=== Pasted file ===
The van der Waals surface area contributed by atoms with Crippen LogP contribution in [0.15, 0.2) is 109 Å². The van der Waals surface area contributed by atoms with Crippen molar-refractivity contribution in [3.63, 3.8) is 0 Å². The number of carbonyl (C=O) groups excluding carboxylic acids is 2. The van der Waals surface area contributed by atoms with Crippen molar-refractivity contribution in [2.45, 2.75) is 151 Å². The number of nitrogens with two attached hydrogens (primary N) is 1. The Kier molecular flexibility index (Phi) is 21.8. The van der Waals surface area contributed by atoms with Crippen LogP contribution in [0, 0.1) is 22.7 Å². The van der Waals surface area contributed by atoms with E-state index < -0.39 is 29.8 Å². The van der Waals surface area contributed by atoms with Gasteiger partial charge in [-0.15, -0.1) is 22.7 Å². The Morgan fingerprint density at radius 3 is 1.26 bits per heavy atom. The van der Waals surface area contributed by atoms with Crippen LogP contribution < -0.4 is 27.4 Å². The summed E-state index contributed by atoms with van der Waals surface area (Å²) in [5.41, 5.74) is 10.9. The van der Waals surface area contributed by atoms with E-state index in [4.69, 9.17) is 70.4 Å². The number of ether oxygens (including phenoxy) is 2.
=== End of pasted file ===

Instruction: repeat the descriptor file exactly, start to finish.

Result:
The van der Waals surface area contributed by atoms with Crippen LogP contribution in [0.15, 0.2) is 109 Å². The van der Waals surface area contributed by atoms with Crippen molar-refractivity contribution in [3.63, 3.8) is 0 Å². The number of carbonyl (C=O) groups excluding carboxylic acids is 2. The van der Waals surface area contributed by atoms with Crippen molar-refractivity contribution in [2.45, 2.75) is 151 Å². The number of nitrogens with two attached hydrogens (primary N) is 1. The Kier molecular flexibility index (Phi) is 21.8. The van der Waals surface area contributed by atoms with Crippen LogP contribution in [0, 0.1) is 22.7 Å². The van der Waals surface area contributed by atoms with E-state index < -0.39 is 29.8 Å². The van der Waals surface area contributed by atoms with Gasteiger partial charge in [-0.15, -0.1) is 22.7 Å². The Morgan fingerprint density at radius 3 is 1.26 bits per heavy atom. The van der Waals surface area contributed by atoms with Crippen LogP contribution < -0.4 is 27.4 Å². The summed E-state index contributed by atoms with van der Waals surface area (Å²) in [5.41, 5.74) is 10.9. The van der Waals surface area contributed by atoms with E-state index in [4.69, 9.17) is 70.4 Å². The number of ether oxygens (including phenoxy) is 2.